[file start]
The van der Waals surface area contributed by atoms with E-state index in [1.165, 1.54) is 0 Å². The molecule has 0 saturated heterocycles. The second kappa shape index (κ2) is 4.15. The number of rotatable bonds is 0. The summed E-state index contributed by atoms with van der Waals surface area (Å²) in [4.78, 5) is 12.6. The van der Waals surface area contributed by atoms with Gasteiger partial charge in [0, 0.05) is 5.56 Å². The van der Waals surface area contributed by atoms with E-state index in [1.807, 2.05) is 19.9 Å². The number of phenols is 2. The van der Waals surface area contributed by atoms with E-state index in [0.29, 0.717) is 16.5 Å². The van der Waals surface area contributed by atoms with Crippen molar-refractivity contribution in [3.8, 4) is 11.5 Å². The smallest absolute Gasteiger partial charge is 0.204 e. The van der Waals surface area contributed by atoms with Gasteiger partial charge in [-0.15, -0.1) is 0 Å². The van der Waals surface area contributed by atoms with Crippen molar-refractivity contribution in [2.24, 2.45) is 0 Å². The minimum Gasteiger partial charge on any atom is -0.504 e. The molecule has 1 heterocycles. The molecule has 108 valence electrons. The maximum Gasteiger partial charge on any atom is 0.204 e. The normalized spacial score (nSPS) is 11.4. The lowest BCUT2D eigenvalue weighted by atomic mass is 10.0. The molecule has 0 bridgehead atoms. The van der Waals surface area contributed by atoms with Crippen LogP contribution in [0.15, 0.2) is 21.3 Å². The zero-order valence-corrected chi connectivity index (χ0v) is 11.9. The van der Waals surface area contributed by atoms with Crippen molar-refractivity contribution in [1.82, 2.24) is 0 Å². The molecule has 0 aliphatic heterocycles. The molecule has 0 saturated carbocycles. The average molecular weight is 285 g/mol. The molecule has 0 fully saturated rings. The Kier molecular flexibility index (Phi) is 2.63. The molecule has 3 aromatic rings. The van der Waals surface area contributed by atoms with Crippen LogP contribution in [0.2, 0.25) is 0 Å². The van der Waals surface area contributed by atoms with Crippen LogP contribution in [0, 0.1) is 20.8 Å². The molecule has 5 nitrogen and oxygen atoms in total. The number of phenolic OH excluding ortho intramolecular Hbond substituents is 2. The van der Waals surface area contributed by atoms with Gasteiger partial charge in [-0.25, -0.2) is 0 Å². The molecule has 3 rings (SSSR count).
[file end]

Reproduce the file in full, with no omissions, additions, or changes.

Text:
The van der Waals surface area contributed by atoms with E-state index in [1.165, 1.54) is 0 Å². The molecule has 0 saturated heterocycles. The second kappa shape index (κ2) is 4.15. The number of rotatable bonds is 0. The summed E-state index contributed by atoms with van der Waals surface area (Å²) in [4.78, 5) is 12.6. The van der Waals surface area contributed by atoms with Gasteiger partial charge in [0, 0.05) is 5.56 Å². The van der Waals surface area contributed by atoms with E-state index in [1.807, 2.05) is 19.9 Å². The number of phenols is 2. The van der Waals surface area contributed by atoms with E-state index in [0.29, 0.717) is 16.5 Å². The van der Waals surface area contributed by atoms with Crippen molar-refractivity contribution in [3.8, 4) is 11.5 Å². The smallest absolute Gasteiger partial charge is 0.204 e. The van der Waals surface area contributed by atoms with Gasteiger partial charge in [-0.15, -0.1) is 0 Å². The van der Waals surface area contributed by atoms with Crippen molar-refractivity contribution in [2.24, 2.45) is 0 Å². The minimum Gasteiger partial charge on any atom is -0.504 e. The molecule has 1 heterocycles. The molecule has 108 valence electrons. The maximum Gasteiger partial charge on any atom is 0.204 e. The normalized spacial score (nSPS) is 11.4. The lowest BCUT2D eigenvalue weighted by atomic mass is 10.0. The molecule has 0 bridgehead atoms. The van der Waals surface area contributed by atoms with Crippen LogP contribution in [0.15, 0.2) is 21.3 Å². The zero-order valence-corrected chi connectivity index (χ0v) is 11.9. The van der Waals surface area contributed by atoms with Crippen molar-refractivity contribution in [1.82, 2.24) is 0 Å². The molecule has 0 aliphatic heterocycles. The molecule has 0 saturated carbocycles. The average molecular weight is 285 g/mol. The molecule has 0 fully saturated rings. The Kier molecular flexibility index (Phi) is 2.63. The molecule has 3 aromatic rings. The van der Waals surface area contributed by atoms with Crippen LogP contribution in [0.2, 0.25) is 0 Å². The van der Waals surface area contributed by atoms with Crippen LogP contribution in [0, 0.1) is 20.8 Å². The molecule has 5 nitrogen and oxygen atoms in total. The number of phenolic OH excluding ortho intramolecular Hbond substituents is 2. The van der Waals surface area contributed by atoms with Gasteiger partial charge in [-0.25, -0.2) is 0 Å². The molecule has 3 rings (SSSR count).